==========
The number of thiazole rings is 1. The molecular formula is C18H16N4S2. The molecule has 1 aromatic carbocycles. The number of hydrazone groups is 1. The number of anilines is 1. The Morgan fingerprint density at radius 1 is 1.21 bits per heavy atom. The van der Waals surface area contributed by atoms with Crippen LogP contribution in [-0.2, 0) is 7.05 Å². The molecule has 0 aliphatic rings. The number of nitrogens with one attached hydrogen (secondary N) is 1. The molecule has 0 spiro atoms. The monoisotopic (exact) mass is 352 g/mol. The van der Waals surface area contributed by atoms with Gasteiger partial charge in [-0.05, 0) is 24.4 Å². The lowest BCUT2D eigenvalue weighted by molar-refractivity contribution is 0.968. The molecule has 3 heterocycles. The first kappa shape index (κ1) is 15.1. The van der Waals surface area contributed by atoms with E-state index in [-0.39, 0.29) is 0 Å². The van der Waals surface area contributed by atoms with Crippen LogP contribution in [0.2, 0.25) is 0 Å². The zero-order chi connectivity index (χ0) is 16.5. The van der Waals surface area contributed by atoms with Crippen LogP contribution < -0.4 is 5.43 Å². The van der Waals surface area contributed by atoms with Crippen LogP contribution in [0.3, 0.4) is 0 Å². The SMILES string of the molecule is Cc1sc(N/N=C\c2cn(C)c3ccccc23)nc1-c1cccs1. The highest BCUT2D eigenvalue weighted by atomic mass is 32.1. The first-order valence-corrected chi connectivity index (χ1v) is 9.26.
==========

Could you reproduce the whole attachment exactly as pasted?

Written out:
The number of thiazole rings is 1. The molecular formula is C18H16N4S2. The molecule has 1 aromatic carbocycles. The number of hydrazone groups is 1. The number of anilines is 1. The Morgan fingerprint density at radius 1 is 1.21 bits per heavy atom. The van der Waals surface area contributed by atoms with Crippen LogP contribution in [-0.2, 0) is 7.05 Å². The molecule has 0 aliphatic rings. The number of nitrogens with one attached hydrogen (secondary N) is 1. The molecule has 0 spiro atoms. The monoisotopic (exact) mass is 352 g/mol. The van der Waals surface area contributed by atoms with Gasteiger partial charge in [-0.05, 0) is 24.4 Å². The lowest BCUT2D eigenvalue weighted by molar-refractivity contribution is 0.968. The molecule has 3 heterocycles. The first kappa shape index (κ1) is 15.1. The van der Waals surface area contributed by atoms with E-state index in [-0.39, 0.29) is 0 Å². The van der Waals surface area contributed by atoms with Crippen LogP contribution in [0.2, 0.25) is 0 Å². The zero-order chi connectivity index (χ0) is 16.5. The van der Waals surface area contributed by atoms with Crippen LogP contribution < -0.4 is 5.43 Å². The van der Waals surface area contributed by atoms with Crippen LogP contribution in [0.3, 0.4) is 0 Å². The SMILES string of the molecule is Cc1sc(N/N=C\c2cn(C)c3ccccc23)nc1-c1cccs1. The highest BCUT2D eigenvalue weighted by atomic mass is 32.1. The first-order valence-corrected chi connectivity index (χ1v) is 9.26.